Last updated 29 July 2021
The target concentration principle
is the central dogma of rational dose individualization. It forms the basis of
the Target Concentration Intervention (TCI) approach to concentration
controlled dosing. The principle is based on the
assumption that drug effects are determined by the unbound drug
concentration at the receptor. Observed responses involve a chain of events
after receptor activation. These responses are secondary to the drug binding to
For all practical purposes
the unbound concentration in blood is a useful predictor of the receptor
concentration. There may be delays in reaching and binding to the receptor but once steady state is reached the time related
dissociation between unbound concentration in blood and the consequent effect
are nearly always negligible.
The target concentration is
the concentration which produces the desired target drug effect.
Once the target drug effect
has been decided then the relationship between effect and concentration
(pharmacodynamics) can be used to predict the target concentration required to
achieve the target effect.
It is however common to find
that the pharmacodynamics are not well known. In that case the target
concentration can be defined by the steady state concentration associated with
the target drug effect. This can be calculated from the dose and dosing
interval known to be safe and effect for typical patient and the population
drug clearance. The simplest reasonable guess at the target concentration is
thus the average steady state concentration.
In clinical practice the
concentrations used to individualize drug dose are defined by tradition using
empirically based suggestions made in the literature. These concentrations are
often described as a therapeutic range typically without a clear
pharmacodynamic basis. This range can give some guidance into the distribution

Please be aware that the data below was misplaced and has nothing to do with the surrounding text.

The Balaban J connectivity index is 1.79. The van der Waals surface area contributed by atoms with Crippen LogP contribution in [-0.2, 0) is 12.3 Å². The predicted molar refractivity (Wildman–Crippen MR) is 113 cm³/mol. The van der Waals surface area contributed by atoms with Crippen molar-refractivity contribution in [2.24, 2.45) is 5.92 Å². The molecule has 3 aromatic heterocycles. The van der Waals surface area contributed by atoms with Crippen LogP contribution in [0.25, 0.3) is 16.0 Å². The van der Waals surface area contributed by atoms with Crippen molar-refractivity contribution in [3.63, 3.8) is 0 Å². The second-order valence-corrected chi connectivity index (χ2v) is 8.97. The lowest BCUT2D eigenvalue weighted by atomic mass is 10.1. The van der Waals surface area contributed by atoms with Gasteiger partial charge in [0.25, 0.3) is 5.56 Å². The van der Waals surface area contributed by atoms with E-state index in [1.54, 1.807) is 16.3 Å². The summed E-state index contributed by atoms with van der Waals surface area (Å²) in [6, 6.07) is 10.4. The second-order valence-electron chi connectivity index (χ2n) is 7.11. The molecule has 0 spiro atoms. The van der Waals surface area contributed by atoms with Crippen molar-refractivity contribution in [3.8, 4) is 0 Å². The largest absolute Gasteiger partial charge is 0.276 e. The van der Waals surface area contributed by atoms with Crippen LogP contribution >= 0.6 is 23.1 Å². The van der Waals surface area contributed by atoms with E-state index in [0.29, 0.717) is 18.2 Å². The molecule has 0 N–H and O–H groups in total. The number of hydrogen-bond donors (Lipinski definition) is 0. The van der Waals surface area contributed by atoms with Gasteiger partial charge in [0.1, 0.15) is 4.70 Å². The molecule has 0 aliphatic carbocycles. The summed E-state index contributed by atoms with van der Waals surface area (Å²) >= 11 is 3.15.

of concentrations that are safe (not too high) and effective (not too low). In
that case it is better described as the acceptable range to distinguish it from
the therapeutic window. The acceptable range is similar to
the reference range concept used for other laboratory measurements such as
serum sodium or plasma glucose. The therapeutic window mistake occurs when the
acceptable range, derived from a population sample, is used to interpret the
concentration measured in an individual. Unfortunately, if the measurement is within
the therapeutic window it is commonly interpreted to mean that no dose change
is required. Dose adjustment only happens if the concentration is outside of
the window. This is the hallmark of the therapeutic drug monitoring approach
(TDM) which is demonstrably inferior to target concentration intervention (TCI)
which uses concentration measurements to predict the dose that will achieve the
target and achieves better
clinical outcomes (Metz, Holford
et al. 2019, Holford, Ma et al. 2020).
The lack of a scientific
rationale for choosing a target concentration means measured concentrations are
based on convenience e.g. concentrations taken just
before the next dose (the trough concentration). The trough concentration is
arguably the worst time to measure a concentration in order
to estimate key pharmacokinetic parameters such as clearance. To make
things even worse trough concentration measurements are confused with the
target concentration and clinicians attempt to empirically adjust the dose so